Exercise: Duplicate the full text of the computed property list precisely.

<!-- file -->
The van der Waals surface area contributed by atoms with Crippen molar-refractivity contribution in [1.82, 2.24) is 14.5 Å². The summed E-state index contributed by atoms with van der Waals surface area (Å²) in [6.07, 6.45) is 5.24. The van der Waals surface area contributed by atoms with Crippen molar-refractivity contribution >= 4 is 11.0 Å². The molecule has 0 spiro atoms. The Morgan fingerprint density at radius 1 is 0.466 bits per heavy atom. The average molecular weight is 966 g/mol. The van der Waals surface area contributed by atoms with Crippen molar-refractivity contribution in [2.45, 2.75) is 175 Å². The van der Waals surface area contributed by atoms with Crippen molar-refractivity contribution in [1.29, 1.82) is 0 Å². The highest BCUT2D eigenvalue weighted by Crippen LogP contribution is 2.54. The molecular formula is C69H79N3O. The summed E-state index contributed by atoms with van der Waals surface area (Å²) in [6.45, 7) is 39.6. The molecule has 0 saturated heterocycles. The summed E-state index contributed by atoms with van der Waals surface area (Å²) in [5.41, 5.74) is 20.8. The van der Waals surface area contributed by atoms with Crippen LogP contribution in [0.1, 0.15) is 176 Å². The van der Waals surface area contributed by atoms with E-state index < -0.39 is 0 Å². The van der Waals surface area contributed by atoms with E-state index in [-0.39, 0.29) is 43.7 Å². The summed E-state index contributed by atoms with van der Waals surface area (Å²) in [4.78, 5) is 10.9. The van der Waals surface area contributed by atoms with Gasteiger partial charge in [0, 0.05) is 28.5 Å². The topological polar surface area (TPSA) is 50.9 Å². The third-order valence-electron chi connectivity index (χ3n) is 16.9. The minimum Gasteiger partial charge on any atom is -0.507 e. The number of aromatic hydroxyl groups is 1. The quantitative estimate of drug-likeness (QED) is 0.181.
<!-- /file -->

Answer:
The van der Waals surface area contributed by atoms with Crippen molar-refractivity contribution in [1.82, 2.24) is 14.5 Å². The summed E-state index contributed by atoms with van der Waals surface area (Å²) in [6.07, 6.45) is 5.24. The van der Waals surface area contributed by atoms with Crippen molar-refractivity contribution >= 4 is 11.0 Å². The molecule has 0 spiro atoms. The Morgan fingerprint density at radius 1 is 0.466 bits per heavy atom. The average molecular weight is 966 g/mol. The van der Waals surface area contributed by atoms with Crippen molar-refractivity contribution in [2.45, 2.75) is 175 Å². The van der Waals surface area contributed by atoms with Crippen molar-refractivity contribution in [1.29, 1.82) is 0 Å². The highest BCUT2D eigenvalue weighted by Crippen LogP contribution is 2.54. The molecular formula is C69H79N3O. The summed E-state index contributed by atoms with van der Waals surface area (Å²) in [6.45, 7) is 39.6. The molecule has 0 saturated heterocycles. The summed E-state index contributed by atoms with van der Waals surface area (Å²) in [5.41, 5.74) is 20.8. The van der Waals surface area contributed by atoms with Crippen LogP contribution in [0.1, 0.15) is 176 Å². The van der Waals surface area contributed by atoms with E-state index < -0.39 is 0 Å². The van der Waals surface area contributed by atoms with E-state index in [-0.39, 0.29) is 43.7 Å². The summed E-state index contributed by atoms with van der Waals surface area (Å²) in [4.78, 5) is 10.9. The van der Waals surface area contributed by atoms with Gasteiger partial charge in [0, 0.05) is 28.5 Å². The topological polar surface area (TPSA) is 50.9 Å². The third-order valence-electron chi connectivity index (χ3n) is 16.9. The minimum Gasteiger partial charge on any atom is -0.507 e. The number of aromatic hydroxyl groups is 1. The quantitative estimate of drug-likeness (QED) is 0.181.